I was recently asked by a rather intimidating medical student,
"What's the point of measuring the respiratory rate?"
Fortunately I had recently read Respiratory Rate: The Neglected Vital Sign and had an answer ready. If you haven't read it I would strongly recommend that you do. The authors make a very good case for using RR, ahead of other vital signs, to help identify critically ill patients. Amongst several thought provoking references that were quoted by the authors, one really stands out. Back in 2002, a team from the Royal National Orthopaedic Hospital at Stanmore studied 1047 patients who were referred to their intensive care outreach service for assessment. Whilst a number of vital signs were recorded, it was the respiratory rate (RR) that most closely mirrored hospital mortality. At a RR of 6 to 24, the mortality rate was 9% but this increased consistently with RR - 21% (RR: 25-29), 28% (RR: 30-34) and 41% (RR 35+)*.
The reason why respiratory rate mirrors hospital mortality shouldn't come as a big surprise. Life threatening conditions - whether they be medical or surgical - either starve the body of oxygen or generate enough acid from damaged tissues to trigger a significant rise in carbon dioxide. Sometimes they do both. Either way, peripheral and central chemoreceptors respond and the rate and depth of breathing increases. For a short while this may improve oxygen delivery and remove excess carbon dioxide. However without the right intervention the patient will eventually deteriorate and die. RR may help identify patients early and treat them before they reach the latter stages of their illness. We would therefore do well to follow the conclusions of "Respiratory Rate..." and remember,
"Any adult with a respiratory rate of over 20 breaths per minute is probably unwell and any adult with a respiratory rate of over 24 breaths per minute is likely to be critically ill."
Unfortunately there's a problem with this advice for mountain medics. Whilst the dangers of a RR of 20 or 24 might hold true at sea level, it cannot be applied at altitude. Indeed, a rise in RR is a healthy response to hypoxia and is part of the normal acclimatisation process. An increase in RR is to be encouraged. Nevertheless the science still holds - the parameters just need to change. RR's of 20 and 24 are comparable to 50% and 100% increases in resting sea level values. When examining a patient at altitude the key is to use the vital signs of a healthy, well acclimatised member of your group as a guide. Hopefully, this will be you! If the trekker you're examining has a RR that is 50% greater than yours they're likely to be unwell, if it's 100% greater then there's a real chance that the trekker is critically ill.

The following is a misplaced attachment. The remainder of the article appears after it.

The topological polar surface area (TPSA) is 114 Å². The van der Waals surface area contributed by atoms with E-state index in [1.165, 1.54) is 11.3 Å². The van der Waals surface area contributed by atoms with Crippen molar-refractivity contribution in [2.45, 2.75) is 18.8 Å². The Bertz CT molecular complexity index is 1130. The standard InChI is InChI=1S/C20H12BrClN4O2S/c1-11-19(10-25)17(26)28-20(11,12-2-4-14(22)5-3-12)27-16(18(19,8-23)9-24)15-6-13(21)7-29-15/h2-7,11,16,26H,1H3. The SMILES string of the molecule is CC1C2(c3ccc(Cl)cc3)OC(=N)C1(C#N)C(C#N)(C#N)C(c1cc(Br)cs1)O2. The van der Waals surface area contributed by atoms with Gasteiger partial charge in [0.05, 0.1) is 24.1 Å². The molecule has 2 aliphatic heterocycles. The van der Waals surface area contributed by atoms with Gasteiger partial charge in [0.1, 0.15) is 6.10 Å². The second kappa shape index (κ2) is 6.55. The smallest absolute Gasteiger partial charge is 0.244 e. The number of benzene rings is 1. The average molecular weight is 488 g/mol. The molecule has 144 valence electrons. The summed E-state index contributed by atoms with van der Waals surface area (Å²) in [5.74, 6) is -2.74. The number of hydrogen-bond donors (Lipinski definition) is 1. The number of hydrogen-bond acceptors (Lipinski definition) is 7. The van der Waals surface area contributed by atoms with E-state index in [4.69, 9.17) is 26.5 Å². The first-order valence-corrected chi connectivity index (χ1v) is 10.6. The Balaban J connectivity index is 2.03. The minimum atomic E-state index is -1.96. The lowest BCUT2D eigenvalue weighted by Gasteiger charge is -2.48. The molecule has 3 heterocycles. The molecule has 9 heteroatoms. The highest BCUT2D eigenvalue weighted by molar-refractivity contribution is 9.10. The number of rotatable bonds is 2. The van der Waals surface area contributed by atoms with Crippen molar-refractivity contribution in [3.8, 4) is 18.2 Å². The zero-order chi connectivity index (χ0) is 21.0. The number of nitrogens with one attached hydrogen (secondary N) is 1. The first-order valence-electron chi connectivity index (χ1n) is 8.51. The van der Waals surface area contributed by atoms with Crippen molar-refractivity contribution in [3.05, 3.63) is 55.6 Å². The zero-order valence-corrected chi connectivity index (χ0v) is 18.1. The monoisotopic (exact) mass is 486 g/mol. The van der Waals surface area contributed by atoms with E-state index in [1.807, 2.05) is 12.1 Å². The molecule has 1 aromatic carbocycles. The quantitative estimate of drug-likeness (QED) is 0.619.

The prominent pinnacle of the Dent Du Geant can be seen directly above the Torino Hut
I did my best to follow this advice recently whilst staying at the Torino Hut (3375m). During the previous day's approach my partner and I had met two Swiss climbers who were planning to do the same route as us - the South West Face of the Dent Du Geant. Thanks to an early start we managed to avoid them but on their return we shared a celebratory drink. Unfortunately, one of the pair was diabetic and had misjudged the amount of insulin that he'd needed for the route. As a result his blood sugar measurements were high and he had begun to feel tired and unwell during the descent. His partner had put this down to dehydration and had encouraged his friend to drink more fluids and increase his dose of insulin. Unfortunately, this did not improve symptoms and I was asked to examine him a few minutes before the last cable car was due to descend! Suffice to say, all his vital signs were normal except a RR of 36 (mine was 16!). But this, together with his symptoms and medical history, led me to think that he was suffering from diabetic ketoacidosis (DKA) and I urged him to descend. With the help of the hut guardian we were able to escort the climber and his partner into the cable car and arranged for an ambulance to pick him up in the valley.
A week or so later an email arrived confirming that the climber had been diagnosed with DKA and had made a full recovery. A rather worrying "off the scale" set of blood results were also included. Looking back, I think the RR measurement had been the deciding factor. With this example the medical student seemed satisfied and headed off to his next teaching session. I breathed a sigh of relief.
*Goldhill DR, et/al. A physiologically-based early warning score for ward patients: the association between score and outcome. Anaesthesia 2005;60:547-553.
Many thanks to Dr Edi Albert for reminding me about this article and inspiring this post!